[Edit: Mudchute Kitchen has changed hands since this post and apparently this is not a good thing. I haven’t been recently and so I can no longer recommend it. Please see comment from Hana below].
I think I was more excited than my mates’ 4 year old daughter at the prospect of visiting Mudchute Farm. Promises of llamas, goats and ‘giant rabbits’ drew me in almost as much as whispers I’d heard about the decent kitchen. Mudchute is London’s largest inner city farm, apparently. 32 acres sit slap bang in the middle of the Isle of Dogs; sheep graze to the backdrop of towering skyscrapers in Canary Wharf. It’s a striking juxtaposition and it’s also extremely quiet; if it weren’t for the concrete and glass peeking through trees and over hills, you’d be forgiven for thinking you were out in the sticks.
What at first looked like it might be an exercise in familiarity with different types of mud, soon brightened up into a peaceful day of ambling around the farm pausing occasionally to watch chickens either fighting or mating, stroke billy goats’ beards or laugh hysterically at a woman taking llama spit to the face at point blank range. Apparently the smell is quite overpowering.
There’s nothing like the combination of a mild hangover, a couple of hours walking and the responsibility of entertaining a small child to work up an appetite and we raced towards the Mudchute Kitchen with a mixture of ravenous zeal and nagging concern that it would be the usual tourist-trap café, defined by the attitude that people have nowhere else to go so they can jolly well be grateful for a lump of dry, over-priced cake. Thankfully, it wasn’t.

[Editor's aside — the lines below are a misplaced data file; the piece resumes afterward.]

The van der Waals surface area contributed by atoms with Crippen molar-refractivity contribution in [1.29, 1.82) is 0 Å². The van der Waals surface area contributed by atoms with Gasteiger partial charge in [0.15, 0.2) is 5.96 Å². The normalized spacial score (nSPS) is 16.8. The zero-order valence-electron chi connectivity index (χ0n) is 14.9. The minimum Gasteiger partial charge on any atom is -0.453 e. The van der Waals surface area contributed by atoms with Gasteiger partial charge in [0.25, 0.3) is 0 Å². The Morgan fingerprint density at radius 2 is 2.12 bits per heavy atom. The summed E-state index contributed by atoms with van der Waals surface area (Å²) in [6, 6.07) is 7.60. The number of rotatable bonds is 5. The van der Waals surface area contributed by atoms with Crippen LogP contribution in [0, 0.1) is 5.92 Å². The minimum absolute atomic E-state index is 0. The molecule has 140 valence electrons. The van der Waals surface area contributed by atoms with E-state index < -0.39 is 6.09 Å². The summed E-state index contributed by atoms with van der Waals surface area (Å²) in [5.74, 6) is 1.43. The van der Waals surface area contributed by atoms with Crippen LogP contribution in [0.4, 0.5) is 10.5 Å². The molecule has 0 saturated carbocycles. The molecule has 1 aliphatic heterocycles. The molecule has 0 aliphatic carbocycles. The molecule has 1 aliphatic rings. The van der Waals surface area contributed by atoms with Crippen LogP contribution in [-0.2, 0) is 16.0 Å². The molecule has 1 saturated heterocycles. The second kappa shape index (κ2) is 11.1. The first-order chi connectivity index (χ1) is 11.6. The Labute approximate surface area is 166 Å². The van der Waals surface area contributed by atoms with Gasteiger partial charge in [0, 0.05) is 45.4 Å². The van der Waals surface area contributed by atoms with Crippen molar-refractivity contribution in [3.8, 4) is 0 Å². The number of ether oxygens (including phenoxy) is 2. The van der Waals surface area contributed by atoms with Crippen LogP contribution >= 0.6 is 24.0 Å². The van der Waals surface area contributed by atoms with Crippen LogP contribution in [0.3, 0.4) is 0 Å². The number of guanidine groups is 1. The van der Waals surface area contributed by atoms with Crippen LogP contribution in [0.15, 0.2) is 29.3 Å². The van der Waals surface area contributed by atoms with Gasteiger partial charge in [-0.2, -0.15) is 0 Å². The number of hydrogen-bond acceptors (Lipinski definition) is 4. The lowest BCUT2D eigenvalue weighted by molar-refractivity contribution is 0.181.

The menu was short and dominated by hearty, no-fuss dishes. Both the boys chose pot-roast beef with mash, sharp red cabbage and wilted spinach (about £8 I think), which arrived in a monstrous portion and looked like it had been dished up by my mates’ daughter but tasted fantastic. An outrageously tender, juniper scented hunk weaved with strands of melty fat. The boys almost beat their chests with manly excitement.
My ‘Mexican eggs’ (£6-ish) was served by the same generous hand. Properly soaked and cooked black beans came poured over 2 gooey fried eggs on a piece of home made bread. A lengthy cooking had bubbled away any risk of a bland, watery result, leaving rich, meaty beans. A parsley flecked yoghurt brought sharp contrast.
The real stars of the show though, were the cakes. My pistachio and lemon was dense, squidgy and speckled green with nut chippings. Lemon perfumed butter-cream icing was spread to just the right thickness to deliver ultimate satisfaction. The boys’ cookie and chocolate and hazelnut options seemed to be going down well at the one point I came up for air.
There are definitely things that could be improved at The Mudchute Kitchen – the mash for example had the odd lump and the bread under my eggs would be much more enjoyable toasted. The presentation of the food is carefree to say the least and the service a little scatty. These things were all forgiven however because the food is so tasty. Most of the ingredients come from the farm and the freshness shines through. Let’s also not forget that the portions are huge.
The best way of describing the food would be as ‘good home cooking’; a bit like going round to your keen cook mates’ house for dinner. There are no frills, no pretension and it’s not trying to be anything it shouldn’t. After a couple of hours walking on a crisp spring day you just want a damn good feed, and Mudchute Kitchen is there to give it to you.
Mudchute Park and Farm (and Kitchen)
Isle of Dogs
Tel: 020 7515 5901 (Park and Farm)
Tel: 020 7515 5901 (Kitchen)